4 April 2019

Whatever happened to Sir John Tregear?

Fr Tregear* would be the shadowiest of shadowy Tudor clerics if he had not done one very remarkable thing. During the reign of Good Queen Mary, he produced a manuscript translation of some Homilies produced for use in the London diocese under the auspices of Bishop Bonner, and which still today have catechetical force. He did a translation of them into Cornish. So here, only a few years ofter the worthy yeomen of Cornwall (and Devon and Oxfordshire and several other shires) had risen in rebellion against the government of Edward Tudor, we find a Cornish priest doing his bit to catechise the people of the Duchy by means of the ancestral language that many of them still spoke, and to fortify them with every resource of the New Learning against the resurgence of heresy.

Tregear was apparently an Anglican papalist. He was made Vicar of St Allen in Cornwall in 1544 and died, still vicar, in 1583. So he was not one of those whose heroic witness in 1559 led to their deprivation; he was not one of the academic and Humanist high-flyers of Duffy's glittering Marian Church who were able to go off to or return to foreign universities. He was, it seems, a simple pastor (not a graduate) who stuck around. How many inches of his head he put above the Elizabethan parapet we are unlikely ever to know. He may have been another Parson Trichay (whose accomodations we read in Duffy's Morebath). But, curiously, when he died, Tregear, unlike Trichay, was not buried in his own parish, but in St Newlyn East.

One wonders if, perhaps, Elizabeth Tudor's unwholesome writ failed to run in West Cornwall, as it failed to in other parts of the 'Celtic' fringe (her government had to reconcile itself to many painful anomalies in Ireland, outside the Pale). Perhaps Tregear was never deprived because he never refused an oath because no oath was ever tendered to him. Even in the Close at Exeter, right under the nose of government agents, there were blurred edges. Conservative men had endured the changes between 1533 and 1552 because they happened gradually, even if with increasing momentum, over two decades. Now they had to say Yes or No to the whole package more or less overnight, But ... the regime was not particularly stable ... so why not, before putting yourself out of your preferments, wait ... prevaricate ... a little ...? The Bishop and the Dean of Exeter were deprived in August and the Treasurer before the end of 1559; yet the fate of Thomas Nutcombe, the Subdean, is a little mysterious. He was installed in the last year of Queen Mary and in February 1560 a successor was appointed 'because of his deprivation'. But that clergyman seems never to have been installed and Nutcombe occurs in the returns of 1560 and 1561/2. Not until 1566 was Nutcombe deprived for the second time (and succeeded, this time, by a clergyman who did manage to get his hands on his preferment). Another Marian appointment, the Precentor, is recorded in 1560 and 1561/2 as staying at a university outside England (could it be that if they couldn't find you to tender an oath, it wasn't so easy to deprive you?). His successor was not appointed until 1571. Most interestingly of all, the Chancellor, Leveson, made his peace with the new order and hung around until, like Tregear, he died in 1583. But in 1561 he was found to be harbouring two recusant former colleagues, prebendaries of Exeter Cathedral, in his house in Hereford, where they were part of a very in-your-face recusant colony which flaunted its religion in public processions and ceremonies, and where it is clear that the Government did not yet have religion under any control.**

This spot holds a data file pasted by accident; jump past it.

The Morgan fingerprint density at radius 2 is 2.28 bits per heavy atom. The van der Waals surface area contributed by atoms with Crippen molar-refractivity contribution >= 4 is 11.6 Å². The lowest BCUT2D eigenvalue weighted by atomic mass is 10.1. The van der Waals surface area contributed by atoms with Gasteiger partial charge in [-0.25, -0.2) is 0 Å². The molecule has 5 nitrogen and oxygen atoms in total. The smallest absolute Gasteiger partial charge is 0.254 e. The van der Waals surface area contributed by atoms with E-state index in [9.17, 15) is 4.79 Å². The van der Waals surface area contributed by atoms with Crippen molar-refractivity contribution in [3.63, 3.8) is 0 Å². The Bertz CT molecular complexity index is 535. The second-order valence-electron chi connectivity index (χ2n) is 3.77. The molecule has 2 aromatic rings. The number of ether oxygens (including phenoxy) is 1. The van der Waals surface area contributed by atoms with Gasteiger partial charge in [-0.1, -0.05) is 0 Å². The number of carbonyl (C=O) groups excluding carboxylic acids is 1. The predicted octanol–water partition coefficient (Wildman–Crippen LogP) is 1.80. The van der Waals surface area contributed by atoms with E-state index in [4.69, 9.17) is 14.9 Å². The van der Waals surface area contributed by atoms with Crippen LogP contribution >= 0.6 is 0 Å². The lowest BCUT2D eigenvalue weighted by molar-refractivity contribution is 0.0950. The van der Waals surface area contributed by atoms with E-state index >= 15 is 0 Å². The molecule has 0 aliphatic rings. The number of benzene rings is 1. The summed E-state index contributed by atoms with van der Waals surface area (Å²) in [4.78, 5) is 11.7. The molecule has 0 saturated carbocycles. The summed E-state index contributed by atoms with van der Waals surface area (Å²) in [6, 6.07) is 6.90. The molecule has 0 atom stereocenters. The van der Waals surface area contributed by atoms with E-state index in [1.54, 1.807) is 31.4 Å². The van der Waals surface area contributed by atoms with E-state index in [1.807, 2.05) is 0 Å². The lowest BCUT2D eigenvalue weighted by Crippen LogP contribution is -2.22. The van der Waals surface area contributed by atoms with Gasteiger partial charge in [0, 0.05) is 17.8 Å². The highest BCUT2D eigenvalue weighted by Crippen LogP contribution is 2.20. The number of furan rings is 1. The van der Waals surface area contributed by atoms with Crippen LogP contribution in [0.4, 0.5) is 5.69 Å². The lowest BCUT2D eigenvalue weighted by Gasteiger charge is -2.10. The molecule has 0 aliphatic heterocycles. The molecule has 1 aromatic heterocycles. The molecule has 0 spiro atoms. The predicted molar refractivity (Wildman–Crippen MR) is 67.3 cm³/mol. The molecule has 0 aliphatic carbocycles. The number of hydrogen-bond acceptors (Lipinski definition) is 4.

Did Tregear just carry on as if nothing had happened? The Vicar of Kilkhampton, with chutzpah and wonderful  faux naivete declared in 1584 that he had "never heard" of the Prayer Book. (The Sarum) Mass was still being said publicly in St Columb Major in 1590. Is this the tip of a very agreeable iceberg? Did Tregear perhaps take the oaths, and then ... just carry on as if he hadn't? In 1586, a list was made of some twenty Cornish parish clergy who were in very much that position - clerical 'Church Papists'. Or did he relocate to a recusant safe haven in Newlyn without resigning his benefice? After all, why should he make it easier for the government to intrude a Protestant into his parsonage and his stipend?


D H Frost, Glasney's Parish Clergy and the Tregear Manuscript, Cornish Studies 15, 2007.
** See Volume XII of the new Fasti Ecclesiae Anglicanae (Le Neve), published 2007.


Ben of the Bayou said...

"Did Tregear perhaps take the oaths, and then ... just carry on as if he hadn't?" We all remember well, of course, that the Jesuits were heavily involved in supporting the Catholics during this time. The Jeuits, brave and sometimes heroic men, to be sure, but who are also rather famous for a moral theory of "say one thing and think another."

Thorfinn said...

Knox's "Let Dons Delight" -- perhaps you have it memorized, or internalized, considering your position! -- was indeed a delightful perspective on the various attitudes toward prevarication or temporization in the Elizabethan era and beyond.

I am sure much of the subtlety escaped me, having neither laid eyes on Oxford nor (particularly) studied English ecclesiastical history, but still a fun and thought-provoking read even on the surface.

Oliver Nicholson said...

I seem to recall a ledger stone in Exeter Cathedral to an 18th century Canon called Canon Nutcombe Nutcombe. I rather assume that the family comes from Nutcombe in Clayhanger parish, next to Ashbrittle right up on the Somerset frontier.